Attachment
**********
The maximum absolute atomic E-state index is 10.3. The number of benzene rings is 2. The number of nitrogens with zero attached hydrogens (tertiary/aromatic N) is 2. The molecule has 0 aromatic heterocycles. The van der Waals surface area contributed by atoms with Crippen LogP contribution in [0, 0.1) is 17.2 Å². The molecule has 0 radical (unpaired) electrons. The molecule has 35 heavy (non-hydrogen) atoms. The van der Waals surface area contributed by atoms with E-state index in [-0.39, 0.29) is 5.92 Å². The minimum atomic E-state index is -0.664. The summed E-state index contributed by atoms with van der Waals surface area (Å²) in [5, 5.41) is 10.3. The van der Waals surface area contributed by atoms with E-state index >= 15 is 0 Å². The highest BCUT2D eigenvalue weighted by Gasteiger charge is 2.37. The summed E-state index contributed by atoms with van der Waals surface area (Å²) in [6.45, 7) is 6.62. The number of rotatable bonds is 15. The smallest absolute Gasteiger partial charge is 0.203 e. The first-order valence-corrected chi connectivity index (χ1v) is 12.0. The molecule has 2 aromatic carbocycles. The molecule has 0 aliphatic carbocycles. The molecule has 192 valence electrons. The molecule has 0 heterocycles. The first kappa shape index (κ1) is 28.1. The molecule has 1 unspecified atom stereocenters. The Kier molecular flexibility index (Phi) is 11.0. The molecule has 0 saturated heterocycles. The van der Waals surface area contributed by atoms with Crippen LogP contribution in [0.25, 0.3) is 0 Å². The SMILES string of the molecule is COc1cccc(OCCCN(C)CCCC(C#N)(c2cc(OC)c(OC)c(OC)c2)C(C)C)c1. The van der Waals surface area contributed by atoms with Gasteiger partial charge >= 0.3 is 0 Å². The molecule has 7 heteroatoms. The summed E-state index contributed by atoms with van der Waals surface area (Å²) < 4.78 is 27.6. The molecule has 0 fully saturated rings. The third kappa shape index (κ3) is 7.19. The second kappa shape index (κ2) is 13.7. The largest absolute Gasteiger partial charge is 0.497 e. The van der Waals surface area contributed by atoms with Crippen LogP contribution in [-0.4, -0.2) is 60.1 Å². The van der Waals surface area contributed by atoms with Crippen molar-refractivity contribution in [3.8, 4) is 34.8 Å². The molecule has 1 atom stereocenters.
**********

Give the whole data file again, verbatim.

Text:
The maximum absolute atomic E-state index is 10.3. The number of benzene rings is 2. The number of nitrogens with zero attached hydrogens (tertiary/aromatic N) is 2. The molecule has 0 aromatic heterocycles. The van der Waals surface area contributed by atoms with Crippen LogP contribution in [0, 0.1) is 17.2 Å². The molecule has 0 radical (unpaired) electrons. The molecule has 35 heavy (non-hydrogen) atoms. The van der Waals surface area contributed by atoms with E-state index in [-0.39, 0.29) is 5.92 Å². The minimum atomic E-state index is -0.664. The summed E-state index contributed by atoms with van der Waals surface area (Å²) in [5, 5.41) is 10.3. The van der Waals surface area contributed by atoms with E-state index >= 15 is 0 Å². The highest BCUT2D eigenvalue weighted by Gasteiger charge is 2.37. The summed E-state index contributed by atoms with van der Waals surface area (Å²) in [6.45, 7) is 6.62. The number of rotatable bonds is 15. The smallest absolute Gasteiger partial charge is 0.203 e. The first-order valence-corrected chi connectivity index (χ1v) is 12.0. The molecule has 2 aromatic carbocycles. The molecule has 0 aliphatic carbocycles. The molecule has 192 valence electrons. The molecule has 0 heterocycles. The first kappa shape index (κ1) is 28.1. The molecule has 1 unspecified atom stereocenters. The Kier molecular flexibility index (Phi) is 11.0. The molecule has 0 saturated heterocycles. The van der Waals surface area contributed by atoms with Crippen LogP contribution in [0.25, 0.3) is 0 Å². The SMILES string of the molecule is COc1cccc(OCCCN(C)CCCC(C#N)(c2cc(OC)c(OC)c(OC)c2)C(C)C)c1. The van der Waals surface area contributed by atoms with Gasteiger partial charge >= 0.3 is 0 Å². The molecule has 7 heteroatoms. The summed E-state index contributed by atoms with van der Waals surface area (Å²) < 4.78 is 27.6. The molecule has 0 fully saturated rings. The third kappa shape index (κ3) is 7.19. The second kappa shape index (κ2) is 13.7. The largest absolute Gasteiger partial charge is 0.497 e. The van der Waals surface area contributed by atoms with Crippen LogP contribution in [-0.4, -0.2) is 60.1 Å². The van der Waals surface area contributed by atoms with Crippen molar-refractivity contribution in [3.8, 4) is 34.8 Å². The molecule has 1 atom stereocenters.